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The Pope's visit starts Wednesday in Kenya, followed by stops in Uganda and the Central African Republic -- the latter a lawless conflict zone as Christian and Muslim gangs attack civilians for a second year.

His visit, which takes place despite the instability, highlights the Catholic Church's explosive growth in Africa and how crucial the region is to the church's future, experts say.

Africa's Catholic population is growing faster than any other in the world, and is expected to skyrocket in the coming years, said Bill O'Keefe, a vice president at Catholic Relief Services, a church-affiliated U.S. humanitarian group that does work in Africa.

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"The Catholic population there (Africa) has grown by 238% since 1980 and is approaching 200 million," he said, attributing the numbers to the Center for Applied Research in the Apostolate.

"If the current trends continue, 24% of Africans will be Catholic by 2040," he added.

'Unifying gesture'

Aside from visiting a region that will shape the face of the Catholic Church, the Pope's plan to stop at a mosque in the Central African Republic sends a powerful message, experts say.

"The Holy Father is intentionally reaching across religious lines that have been used by elites and factions in the Central African Republic to try to divide the population," said O'Keefe.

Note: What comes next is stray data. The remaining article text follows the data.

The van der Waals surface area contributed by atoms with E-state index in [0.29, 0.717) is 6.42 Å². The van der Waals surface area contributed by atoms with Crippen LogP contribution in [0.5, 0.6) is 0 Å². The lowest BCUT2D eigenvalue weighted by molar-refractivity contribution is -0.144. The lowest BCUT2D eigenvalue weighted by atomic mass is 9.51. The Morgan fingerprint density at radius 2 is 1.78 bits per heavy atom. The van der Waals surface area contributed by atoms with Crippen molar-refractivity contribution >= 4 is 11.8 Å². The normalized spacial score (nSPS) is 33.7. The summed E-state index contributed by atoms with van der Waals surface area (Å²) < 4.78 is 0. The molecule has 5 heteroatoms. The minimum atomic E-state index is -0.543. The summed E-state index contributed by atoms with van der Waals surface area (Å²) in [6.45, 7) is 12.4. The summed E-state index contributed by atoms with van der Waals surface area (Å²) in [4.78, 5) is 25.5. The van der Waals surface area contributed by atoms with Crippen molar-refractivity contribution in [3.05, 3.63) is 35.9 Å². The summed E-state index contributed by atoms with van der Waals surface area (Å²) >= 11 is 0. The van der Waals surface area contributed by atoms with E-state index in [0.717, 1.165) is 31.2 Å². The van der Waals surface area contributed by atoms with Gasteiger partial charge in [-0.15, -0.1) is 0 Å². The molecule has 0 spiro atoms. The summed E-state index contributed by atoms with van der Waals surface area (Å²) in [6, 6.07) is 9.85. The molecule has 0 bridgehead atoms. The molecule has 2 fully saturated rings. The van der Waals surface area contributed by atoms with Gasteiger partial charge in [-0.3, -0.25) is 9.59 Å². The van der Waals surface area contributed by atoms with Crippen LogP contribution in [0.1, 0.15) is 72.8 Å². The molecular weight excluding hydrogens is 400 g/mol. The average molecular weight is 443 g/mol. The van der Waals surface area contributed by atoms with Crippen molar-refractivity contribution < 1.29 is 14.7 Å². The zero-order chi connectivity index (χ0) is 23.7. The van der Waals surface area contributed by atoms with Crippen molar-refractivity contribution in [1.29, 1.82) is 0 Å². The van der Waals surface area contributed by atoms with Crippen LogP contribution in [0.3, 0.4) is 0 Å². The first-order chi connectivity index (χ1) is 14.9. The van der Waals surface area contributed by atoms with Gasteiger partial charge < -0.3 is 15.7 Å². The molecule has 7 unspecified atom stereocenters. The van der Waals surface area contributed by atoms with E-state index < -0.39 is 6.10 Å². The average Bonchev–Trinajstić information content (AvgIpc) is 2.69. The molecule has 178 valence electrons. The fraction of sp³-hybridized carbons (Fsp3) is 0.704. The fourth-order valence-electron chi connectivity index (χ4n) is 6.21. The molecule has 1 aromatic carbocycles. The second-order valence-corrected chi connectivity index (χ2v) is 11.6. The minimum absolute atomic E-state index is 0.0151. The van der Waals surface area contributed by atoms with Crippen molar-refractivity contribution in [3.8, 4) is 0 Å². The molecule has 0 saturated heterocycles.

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"It is a unifying gesture to visit mosques and a way of modeling behavior for Central Africans of all faiths."

In the Central African Republic, a Muslim rebel group overthrew the Christian president two years ago, prompting reprisal attacks against civilians by both Christian and Muslim militia. Those attacks continue to this day, and have displaced hundreds of thousands of people.
Outbreak of sectarian violence in Bangui

Kenya and Uganda have also had their share of religious extremism. Islamist militant group Al-Shabaab attacked a Kenyan university in April, killing nearly 150 people, mostly Christians. In 2010, militants aligned with the same group attacked Uganda, killing dozens.

The Pope's visit with different religious leaders is a major boost to the assorted groups working to restore peace.

"He is putting his stamp of support for the work of Catholic, Islamic, and Protestant leaders in the Central African Republic, who have courageously worked together to dampen down interfaith tensions and build social cohesion among communities," O'Keefe said.

Choice of nations symbolic

The nations hosting the Pope have their own unique narratives of success and failure. But they also have one thing in common: sizable Catholic populations.